The requirements for a licensed kitchen are detailed in the design and fit-out guide for food businesses. Check the application process and assessment page of the Local Government Toolbox website for further information.
If you are taking over an existing food business with a licence, you do not need to lodge a design assessment application unless you are renovating the premises, or making changes to the fit-out.
Stage 2: Food business licence assessment
Once your design assessment is approved and fit-out has started, you must submit an application for a food business licence no more than 30 days before the desired start date of operation
Lodge your food business licence using the application for food business approvals online form (pay with Visa or Mastercard).
Before you can start operating, an environmental health officer will conduct a final site inspection.
Council will issue the food business licence when the completed fit-out has been approved.
Food safety program accreditation
You do not need food safety program accreditation for a cafe, restaurant or takeaway. However, if you are planning to do catering as a part of business, use the application for food business approvals online form to apply for the food safety program accreditation at the same time you lodge your food licence application.
Find out more about food safety programs.
Food safety supervisor notification
All licensable food businesses in Queensland must have a food safety supervisor. You can nominate this person when you make your licence application using the application for food business approvals online form. Alternatively you can apply by completing the hard copy forms. Otherwise you can nominate a Food Safety Supervisor by phoning the Business Hotline team on 133 BNE (133 263) within 30 days of permit issue.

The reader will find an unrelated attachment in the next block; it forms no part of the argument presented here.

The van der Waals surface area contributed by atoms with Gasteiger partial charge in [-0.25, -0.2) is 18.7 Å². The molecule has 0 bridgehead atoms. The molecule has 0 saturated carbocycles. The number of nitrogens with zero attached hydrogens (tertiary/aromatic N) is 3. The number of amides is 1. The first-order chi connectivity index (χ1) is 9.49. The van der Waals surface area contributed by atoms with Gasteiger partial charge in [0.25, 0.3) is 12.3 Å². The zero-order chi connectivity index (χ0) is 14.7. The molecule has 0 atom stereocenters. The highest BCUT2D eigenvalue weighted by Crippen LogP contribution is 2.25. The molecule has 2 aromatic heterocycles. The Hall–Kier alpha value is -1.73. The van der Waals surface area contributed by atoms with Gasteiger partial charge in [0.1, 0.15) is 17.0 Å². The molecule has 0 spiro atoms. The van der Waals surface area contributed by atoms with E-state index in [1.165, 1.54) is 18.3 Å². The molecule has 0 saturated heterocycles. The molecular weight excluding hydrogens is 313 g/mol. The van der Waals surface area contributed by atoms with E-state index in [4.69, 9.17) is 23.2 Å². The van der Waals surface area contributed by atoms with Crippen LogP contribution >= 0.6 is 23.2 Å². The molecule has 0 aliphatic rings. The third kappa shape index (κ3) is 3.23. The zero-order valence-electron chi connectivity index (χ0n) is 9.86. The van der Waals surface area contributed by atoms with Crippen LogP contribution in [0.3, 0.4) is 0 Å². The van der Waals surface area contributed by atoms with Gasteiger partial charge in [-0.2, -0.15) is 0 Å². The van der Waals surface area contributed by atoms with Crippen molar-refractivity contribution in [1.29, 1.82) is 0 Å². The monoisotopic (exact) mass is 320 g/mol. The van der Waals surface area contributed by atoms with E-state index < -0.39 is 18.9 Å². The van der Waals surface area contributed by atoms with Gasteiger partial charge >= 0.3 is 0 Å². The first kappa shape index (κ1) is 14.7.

Find out more about food safety supervisors.
Preparing for Council inspection
Before you start trading, a Council environmental health officer will conduct a final inspection to ensure the construction of the food premises is in accordance with the approved design plans. To arrange your final inspection, contact Council approximately one week before construction is due to finish.
To limit delays, use the food business final inspection checklist (Word - 134kb) to confirm essential works are complete before final inspection.
You may need to consider planning approval for restaurants.
Council developed a food business checklist (Word - 110kb). The checklist helps you consider approvals you may need to start and operate a food business in a fixed location.
Prior to the food business licence being issued, Council will conduct a full Eat Safe audit of the premises. Find out more information about Eat Safe Brisbane.
The Local Government Toolbox provides helpful tools and resources.
For further information, phone Council's Business Hotline on 133 BNE (133 263), 24 hours a day, seven days a week.
You must store potentially hazardous food below 5 degrees celsius or above 60 degrees celsius to minimise the growth of bacteria in the food.
Examples of potentially hazardous food include:
- raw and cooked meat or foods containing meat, such as casseroles, curries and lasagne
- dairy products (e.g. milk, custard, dairy-based desserts)
- seafood (excluding live seafood)
- processed fruits and vegetables (e.g. salads)
- cooked rice and pasta
- foods containing eggs, beans, nuts or other protein rich foods, such as quiche and soy products
- foods that contain these foods such as sandwiches and rolls.